World History, 1815-1920

World History, 1815-1920

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World History, 1815-1920

World History, 1815-1920

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Excerpt

What has hitherto been called "universal history" or "world history" (Weltgeschichte) has been nothing but a conglomeration. People believed they were writing world history if they articulated together in a formal fashion the events of various continents. Writers have been satisfied with a mere juxtaposition of narratives, when in fact they ought to have shown the interdependence of occurrences taking place in widely separate localities.

The present work has an altogether different purpose. It will attempt to survey the history of the last hundred years from a really universal point of view. It will not aim at a schematic treatment of different continents as of equal importance. A world history which should devote the same attention to the chance happenings of a tribe of African negroes and to the development of the British Empire would be as unworthy of the name as a history of Italy in the nineteenth century which treated in equal detail the Duchy of Parma and the Kingdom of Sardinia. On the contrary, events shall be so selected as to bring into the foreground those which have universal significance; the criterion of importance shall be, not the local, but the universal importance. Europe and the European nations will indeed be given first place; but only those phenomena shall be set forth in detail which have exercised a wide influence beyond old Europe.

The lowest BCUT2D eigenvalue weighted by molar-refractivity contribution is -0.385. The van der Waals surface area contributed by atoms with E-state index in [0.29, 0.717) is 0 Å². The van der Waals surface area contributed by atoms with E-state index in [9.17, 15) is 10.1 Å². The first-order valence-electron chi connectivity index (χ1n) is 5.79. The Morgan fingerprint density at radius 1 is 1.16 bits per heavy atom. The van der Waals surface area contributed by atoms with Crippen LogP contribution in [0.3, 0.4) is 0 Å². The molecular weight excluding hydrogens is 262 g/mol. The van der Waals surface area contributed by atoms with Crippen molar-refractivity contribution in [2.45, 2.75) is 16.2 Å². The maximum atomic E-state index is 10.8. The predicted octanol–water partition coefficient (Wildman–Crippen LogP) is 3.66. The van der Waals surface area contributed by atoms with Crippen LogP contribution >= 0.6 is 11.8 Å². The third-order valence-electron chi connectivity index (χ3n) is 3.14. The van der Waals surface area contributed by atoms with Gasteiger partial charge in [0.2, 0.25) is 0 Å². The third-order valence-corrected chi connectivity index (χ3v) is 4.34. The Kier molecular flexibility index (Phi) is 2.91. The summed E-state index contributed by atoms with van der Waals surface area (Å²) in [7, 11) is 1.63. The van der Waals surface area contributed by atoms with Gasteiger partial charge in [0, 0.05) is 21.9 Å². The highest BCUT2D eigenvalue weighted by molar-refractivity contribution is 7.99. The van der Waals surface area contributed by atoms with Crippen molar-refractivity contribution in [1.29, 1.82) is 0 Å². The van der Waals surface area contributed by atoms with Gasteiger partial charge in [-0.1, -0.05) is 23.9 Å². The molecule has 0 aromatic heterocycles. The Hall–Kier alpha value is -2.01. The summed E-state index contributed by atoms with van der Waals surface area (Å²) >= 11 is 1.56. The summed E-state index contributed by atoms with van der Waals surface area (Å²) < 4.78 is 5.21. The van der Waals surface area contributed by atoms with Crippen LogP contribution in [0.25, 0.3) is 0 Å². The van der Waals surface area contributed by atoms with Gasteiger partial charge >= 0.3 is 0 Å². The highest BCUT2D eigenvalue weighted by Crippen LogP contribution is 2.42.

A brief exposition like the present is better adapted to this aim than a detailed narrative. If one has to refrain from discussing many interesting details it is all the easier to make clear the major lines of development and the connecting threads in the history of lands and peoples. The outline of the background will stand forth all the more clearly if the number of decorative figures in the foreground of the landscape is restricted to the most significant and essential ones.

The intelligent reader must console himself if a popular and conventional anecdote, or a name dear to him, is either briefly mentioned or passed over entirely. For he will say to himself: What . . .

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